• Drayton, John, ‘A Map Shewing the Marches of the Army Under Col. Andrew Williamson in 1776 Against the Cherokee Nation of Indians’, North Carolina Maps, 1821 <> [accessed 14 April 2023]
  • Duncan, Barbara R., and Brett H. Riggs, Cherokee Heritage Trails Guidebook (Chapel Hill: Published in Association with the Museum of the Cherokee Indian by the University of North Carolina Press, 2003)
  • Graves, Will, ‘Arthur Fairies’ Journal of Expedition Against the Cherokee Indians from July 18th, to October 11th, 1776’, Southern Campaigns of the American Revolution, 2.10.1 (2005) <> [accessed 3 April 2023]
  • Graves, Will, tran., ‘Arthur Fairies’ Journal of Expedition Against the Cherokee Indians from July 18th, to October 11th, 1776’, Southern Campaigns of the American Revolution, 2.10.1 (2005) <> [accessed 3 April 2023]
  • Graves, Will, tran., ‘Pension Application of Alexander Faris Jr (Faries, Farris), S3344’, Southern Campaigns American Revolution Pension Statements & Rosters, 1833 <> [accessed 6 April 2023]
  • Graves, Will, tran., ‘Pension Application of James Coiel (Coile), S31624’, Southern Campaigns American Revolution Pension Statements & Rosters, 1824 <> [accessed 6 April 2023]
  • Graves, Will, tran., ‘Pension Application of Joseph McJunkin, S18118’, Southern Campaigns American Revolution Pension Statements & Rosters, 1833 <> [accessed 6 April 2023]
  • Graves, Will, tran., ‘Pension Application of Meshach Chandler, W10616’, Southern Campaigns American Revolution Pension Statements & Rosters, 1836 <> [accessed 6 April 2023]
  • Graves, Will, tran., ‘Pension Application of Robert Cowley, S39336’, Southern Campaigns American Revolution Pension Statements & Rosters, 1846 <> [accessed 6 April 2023]
  • Graves, Will, tran., ‘Pension Application of Thomas Townsend, W3889’, Southern Campaigns American Revolution Pension Statements & Rosters, 1832 <> [accessed 6 April 2023]
  • Graves, Will, tran., ‘Pension Application of Thomas Woods, S32614’, Southern Campaigns American Revolution Pension Statements & Rosters, 1832 <> [accessed 6 April 2023]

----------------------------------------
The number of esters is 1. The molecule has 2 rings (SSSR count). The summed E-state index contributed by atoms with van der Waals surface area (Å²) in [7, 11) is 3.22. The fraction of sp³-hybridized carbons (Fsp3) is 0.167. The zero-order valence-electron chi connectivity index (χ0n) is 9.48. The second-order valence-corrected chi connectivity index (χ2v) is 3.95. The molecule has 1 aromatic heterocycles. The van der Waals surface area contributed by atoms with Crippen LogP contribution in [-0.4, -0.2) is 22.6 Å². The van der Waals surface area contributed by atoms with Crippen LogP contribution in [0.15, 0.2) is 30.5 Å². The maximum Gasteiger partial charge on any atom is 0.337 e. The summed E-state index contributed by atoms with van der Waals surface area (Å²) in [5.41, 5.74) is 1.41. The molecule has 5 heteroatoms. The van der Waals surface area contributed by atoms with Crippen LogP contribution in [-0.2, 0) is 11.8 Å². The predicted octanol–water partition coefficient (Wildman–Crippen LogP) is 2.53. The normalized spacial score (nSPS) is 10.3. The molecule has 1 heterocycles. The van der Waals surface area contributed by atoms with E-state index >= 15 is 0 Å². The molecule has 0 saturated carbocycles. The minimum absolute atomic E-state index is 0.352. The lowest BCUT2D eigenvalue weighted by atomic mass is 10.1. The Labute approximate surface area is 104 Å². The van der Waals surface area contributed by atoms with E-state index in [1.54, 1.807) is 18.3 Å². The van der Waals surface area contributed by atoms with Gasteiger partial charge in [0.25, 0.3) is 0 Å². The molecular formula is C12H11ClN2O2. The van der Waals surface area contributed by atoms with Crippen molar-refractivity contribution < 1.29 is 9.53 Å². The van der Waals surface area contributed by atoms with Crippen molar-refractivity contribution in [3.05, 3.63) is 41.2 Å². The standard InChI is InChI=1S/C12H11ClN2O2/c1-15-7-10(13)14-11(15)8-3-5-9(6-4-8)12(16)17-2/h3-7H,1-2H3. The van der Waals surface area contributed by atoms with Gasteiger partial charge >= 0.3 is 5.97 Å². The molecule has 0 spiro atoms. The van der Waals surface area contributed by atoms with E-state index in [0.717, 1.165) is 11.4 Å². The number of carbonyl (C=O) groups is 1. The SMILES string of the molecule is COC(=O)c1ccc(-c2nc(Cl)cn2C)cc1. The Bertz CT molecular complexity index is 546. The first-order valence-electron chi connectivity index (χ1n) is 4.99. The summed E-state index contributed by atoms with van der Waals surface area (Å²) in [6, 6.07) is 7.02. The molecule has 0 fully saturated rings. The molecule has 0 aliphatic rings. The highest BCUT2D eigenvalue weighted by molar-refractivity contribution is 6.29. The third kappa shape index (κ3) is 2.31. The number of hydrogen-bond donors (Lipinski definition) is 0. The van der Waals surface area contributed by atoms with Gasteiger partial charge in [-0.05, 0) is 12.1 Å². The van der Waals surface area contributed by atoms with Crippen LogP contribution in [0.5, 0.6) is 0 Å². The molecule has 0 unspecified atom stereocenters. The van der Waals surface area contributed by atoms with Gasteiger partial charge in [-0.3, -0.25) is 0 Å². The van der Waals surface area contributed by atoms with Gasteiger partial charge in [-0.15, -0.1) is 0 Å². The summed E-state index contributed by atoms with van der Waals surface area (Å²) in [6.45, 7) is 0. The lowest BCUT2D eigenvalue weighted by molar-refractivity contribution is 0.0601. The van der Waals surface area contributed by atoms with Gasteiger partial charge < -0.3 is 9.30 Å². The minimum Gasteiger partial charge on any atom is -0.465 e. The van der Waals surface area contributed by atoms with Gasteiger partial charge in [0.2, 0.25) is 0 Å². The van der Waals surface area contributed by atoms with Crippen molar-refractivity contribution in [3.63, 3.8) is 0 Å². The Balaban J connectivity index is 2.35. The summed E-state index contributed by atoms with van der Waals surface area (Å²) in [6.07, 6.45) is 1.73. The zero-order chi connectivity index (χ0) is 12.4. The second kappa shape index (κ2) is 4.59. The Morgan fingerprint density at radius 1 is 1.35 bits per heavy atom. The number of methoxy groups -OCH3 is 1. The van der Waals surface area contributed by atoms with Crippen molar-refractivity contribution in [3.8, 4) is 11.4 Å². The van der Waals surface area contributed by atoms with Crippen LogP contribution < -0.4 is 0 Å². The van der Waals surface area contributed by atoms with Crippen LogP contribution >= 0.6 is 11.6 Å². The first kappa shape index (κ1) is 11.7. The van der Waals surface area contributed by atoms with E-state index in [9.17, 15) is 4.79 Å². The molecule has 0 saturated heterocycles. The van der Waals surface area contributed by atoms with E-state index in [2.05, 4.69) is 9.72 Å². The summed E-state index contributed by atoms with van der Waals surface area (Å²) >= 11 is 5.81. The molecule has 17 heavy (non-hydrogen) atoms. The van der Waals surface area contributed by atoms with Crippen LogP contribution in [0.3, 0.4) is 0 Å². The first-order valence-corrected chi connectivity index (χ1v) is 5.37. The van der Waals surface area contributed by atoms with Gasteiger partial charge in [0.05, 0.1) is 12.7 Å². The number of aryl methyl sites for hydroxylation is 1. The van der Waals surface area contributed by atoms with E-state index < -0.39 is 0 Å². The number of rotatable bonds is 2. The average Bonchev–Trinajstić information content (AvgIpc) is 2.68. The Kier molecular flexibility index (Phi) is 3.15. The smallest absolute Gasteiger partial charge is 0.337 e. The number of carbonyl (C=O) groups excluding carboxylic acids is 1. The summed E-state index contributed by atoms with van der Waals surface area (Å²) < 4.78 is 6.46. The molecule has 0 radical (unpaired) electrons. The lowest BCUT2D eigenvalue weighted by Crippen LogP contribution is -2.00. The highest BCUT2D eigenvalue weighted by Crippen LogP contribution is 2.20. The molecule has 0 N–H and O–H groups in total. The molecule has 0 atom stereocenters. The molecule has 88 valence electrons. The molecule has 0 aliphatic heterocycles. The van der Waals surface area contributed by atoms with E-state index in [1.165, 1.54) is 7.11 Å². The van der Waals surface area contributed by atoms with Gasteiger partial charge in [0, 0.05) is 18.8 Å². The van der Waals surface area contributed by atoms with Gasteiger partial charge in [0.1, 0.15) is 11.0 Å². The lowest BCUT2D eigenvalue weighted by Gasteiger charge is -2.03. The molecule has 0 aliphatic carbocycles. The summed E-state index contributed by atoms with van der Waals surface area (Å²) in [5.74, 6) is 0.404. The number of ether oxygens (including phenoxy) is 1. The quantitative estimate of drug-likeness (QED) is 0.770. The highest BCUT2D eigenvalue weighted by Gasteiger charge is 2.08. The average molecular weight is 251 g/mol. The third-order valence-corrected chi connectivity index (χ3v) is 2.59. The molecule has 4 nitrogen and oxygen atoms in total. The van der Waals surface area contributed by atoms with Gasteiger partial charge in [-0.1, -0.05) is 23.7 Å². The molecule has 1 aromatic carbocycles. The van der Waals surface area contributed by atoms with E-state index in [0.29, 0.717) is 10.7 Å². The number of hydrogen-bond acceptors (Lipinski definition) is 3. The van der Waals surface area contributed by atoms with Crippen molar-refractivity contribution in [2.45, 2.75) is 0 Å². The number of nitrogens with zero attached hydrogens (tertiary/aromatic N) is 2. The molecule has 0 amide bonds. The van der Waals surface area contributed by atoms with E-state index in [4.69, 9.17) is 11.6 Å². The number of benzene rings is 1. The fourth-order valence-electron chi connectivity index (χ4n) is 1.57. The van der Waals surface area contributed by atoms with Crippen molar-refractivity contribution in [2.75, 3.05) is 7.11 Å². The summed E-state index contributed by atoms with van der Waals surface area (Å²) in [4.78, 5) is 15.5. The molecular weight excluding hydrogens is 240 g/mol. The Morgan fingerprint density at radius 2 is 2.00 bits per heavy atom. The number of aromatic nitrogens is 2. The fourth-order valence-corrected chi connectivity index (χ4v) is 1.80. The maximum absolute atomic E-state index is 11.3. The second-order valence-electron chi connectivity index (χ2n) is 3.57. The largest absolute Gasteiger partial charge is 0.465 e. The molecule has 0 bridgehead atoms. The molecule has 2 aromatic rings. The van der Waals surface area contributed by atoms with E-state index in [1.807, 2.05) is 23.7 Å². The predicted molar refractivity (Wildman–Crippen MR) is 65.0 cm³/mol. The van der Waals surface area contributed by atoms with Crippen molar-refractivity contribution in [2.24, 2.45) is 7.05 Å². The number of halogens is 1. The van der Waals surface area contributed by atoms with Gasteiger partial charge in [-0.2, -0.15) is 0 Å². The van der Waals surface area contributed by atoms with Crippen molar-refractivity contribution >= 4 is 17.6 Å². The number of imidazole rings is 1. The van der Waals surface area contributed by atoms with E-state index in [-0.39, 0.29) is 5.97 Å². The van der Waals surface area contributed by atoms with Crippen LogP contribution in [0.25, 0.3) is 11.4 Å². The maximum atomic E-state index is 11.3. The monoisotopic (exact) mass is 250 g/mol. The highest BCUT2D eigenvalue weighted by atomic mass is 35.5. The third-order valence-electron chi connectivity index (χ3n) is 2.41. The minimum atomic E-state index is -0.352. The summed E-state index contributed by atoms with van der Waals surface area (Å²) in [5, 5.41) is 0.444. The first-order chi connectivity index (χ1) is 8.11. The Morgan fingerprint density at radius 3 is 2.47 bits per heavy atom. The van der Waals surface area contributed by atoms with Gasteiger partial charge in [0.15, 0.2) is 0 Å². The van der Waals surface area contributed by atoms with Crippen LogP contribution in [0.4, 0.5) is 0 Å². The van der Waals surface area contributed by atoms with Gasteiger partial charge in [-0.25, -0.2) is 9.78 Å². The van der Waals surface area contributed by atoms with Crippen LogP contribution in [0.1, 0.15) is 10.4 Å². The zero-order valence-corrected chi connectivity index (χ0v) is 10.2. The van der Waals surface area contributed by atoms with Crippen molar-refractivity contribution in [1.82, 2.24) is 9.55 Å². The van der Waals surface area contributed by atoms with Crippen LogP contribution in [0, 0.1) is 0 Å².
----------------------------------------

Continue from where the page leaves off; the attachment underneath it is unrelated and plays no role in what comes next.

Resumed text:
• Graves, Will, tran., ‘Pension Application of William Clark, W8610’, Southern Campaigns American Revolution Pension Statements & Rosters, 1830 <> [accessed 6 April 2023]
  • Hamilton, J. G. de Roulhac, ‘Revolutionary Diary of William Lenoir’, The Journal of Southern History, 6.2 (1940), 247–59 <>
  • Jones, Randell, Before They Were Heroes at King’s Mountain, North Carolina/Tennessee Edition (Winston-Salem, NC: Daniel Boone Footsteps, 2011)
  • Lenoir, William, ‘Account of the Expedition against the Cherokee Indians, in 1776, under Gen’l Griffith Rutherford’, 1835, Museum of the Cherokee Indian Archive, 2010.253.0207, Rutherford Expedition: Miscellaneous
  • Lewis, J. D., ‘Coweecho River’, The American Revolution in North Carolina, 2009 <> [accessed 7 April 2020]
  • ‘Marker: Q-7’, North Carolina Highway Historical Marker Program <> [accessed 7 April 2020]
  • Mooney, James, Myths of the Cherokee (New York, NY: Dover Publications, Inc., 1995) <>
  • Oconaluftee Indian Village Tour, Cherokee, N.C., 2020
  • Reynolds, William R., The Cherokee Struggle to Maintain Identity in the 17th and 18th Centuries (Jefferson, North Carolina: McFarland & Company, Inc., Publishers, 2015)
  • Rockwell, E. F., ‘Parallel and Combined Expeditions Against the Cherokee Indians in South and in North Carolina in 1776’, Historical Magazine (Clipping without Title Page), October 1867, pp. 212–20, Museum of the Cherokee Indian Archive, 2010.253.0207, Rutherford Expedition: Miscellaneous
  • Rozema, Vicki, Footsteps of the Cherokee: A Guide to the Eastern Homelands of the Cherokee Nation, Second (Winston-Salem, NC: John F. Blair, Publisher, 2007)
  • Saye, Rev. James, ‘Memoirs of Major Joseph McJunkin’, 1848 <>
  • Smith, Betty Anderson, ‘Distribution of Eighteenth-Century Cherokee Settlements’, in The Cherokee Indian Nation: A Troubled History, ed. by Duane H. King (Knoxville: University of Tennessee Press, 1979)